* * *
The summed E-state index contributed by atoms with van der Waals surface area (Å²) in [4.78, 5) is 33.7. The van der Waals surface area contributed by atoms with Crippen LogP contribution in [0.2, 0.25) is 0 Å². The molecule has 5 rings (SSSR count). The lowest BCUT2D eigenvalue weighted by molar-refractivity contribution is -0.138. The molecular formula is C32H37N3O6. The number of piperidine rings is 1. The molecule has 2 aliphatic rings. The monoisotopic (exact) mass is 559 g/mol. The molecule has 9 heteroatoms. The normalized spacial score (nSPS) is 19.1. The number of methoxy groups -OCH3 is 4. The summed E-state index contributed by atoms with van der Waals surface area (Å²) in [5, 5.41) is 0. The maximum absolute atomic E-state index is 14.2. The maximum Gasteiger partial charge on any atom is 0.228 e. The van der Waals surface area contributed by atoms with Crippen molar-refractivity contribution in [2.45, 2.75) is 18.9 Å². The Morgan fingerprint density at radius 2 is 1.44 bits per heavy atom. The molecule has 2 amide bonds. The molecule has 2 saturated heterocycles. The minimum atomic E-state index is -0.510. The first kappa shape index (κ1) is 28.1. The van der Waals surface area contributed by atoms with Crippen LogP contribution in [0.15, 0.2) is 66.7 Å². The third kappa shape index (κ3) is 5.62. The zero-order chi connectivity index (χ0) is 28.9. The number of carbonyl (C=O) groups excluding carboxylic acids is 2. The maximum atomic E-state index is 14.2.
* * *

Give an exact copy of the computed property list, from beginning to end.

The summed E-state index contributed by atoms with van der Waals surface area (Å²) in [4.78, 5) is 33.7. The van der Waals surface area contributed by atoms with Crippen LogP contribution in [0.2, 0.25) is 0 Å². The molecule has 5 rings (SSSR count). The lowest BCUT2D eigenvalue weighted by molar-refractivity contribution is -0.138. The molecular formula is C32H37N3O6. The number of piperidine rings is 1. The molecule has 2 aliphatic rings. The monoisotopic (exact) mass is 559 g/mol. The molecule has 9 heteroatoms. The normalized spacial score (nSPS) is 19.1. The number of methoxy groups -OCH3 is 4. The summed E-state index contributed by atoms with van der Waals surface area (Å²) in [5, 5.41) is 0. The maximum absolute atomic E-state index is 14.2. The maximum Gasteiger partial charge on any atom is 0.228 e. The van der Waals surface area contributed by atoms with Crippen molar-refractivity contribution in [2.45, 2.75) is 18.9 Å². The Morgan fingerprint density at radius 2 is 1.44 bits per heavy atom. The molecule has 2 amide bonds. The molecule has 2 saturated heterocycles. The minimum atomic E-state index is -0.510. The first kappa shape index (κ1) is 28.1. The van der Waals surface area contributed by atoms with Crippen LogP contribution in [0.15, 0.2) is 66.7 Å². The third kappa shape index (κ3) is 5.62. The zero-order chi connectivity index (χ0) is 28.9. The number of carbonyl (C=O) groups excluding carboxylic acids is 2. The maximum atomic E-state index is 14.2.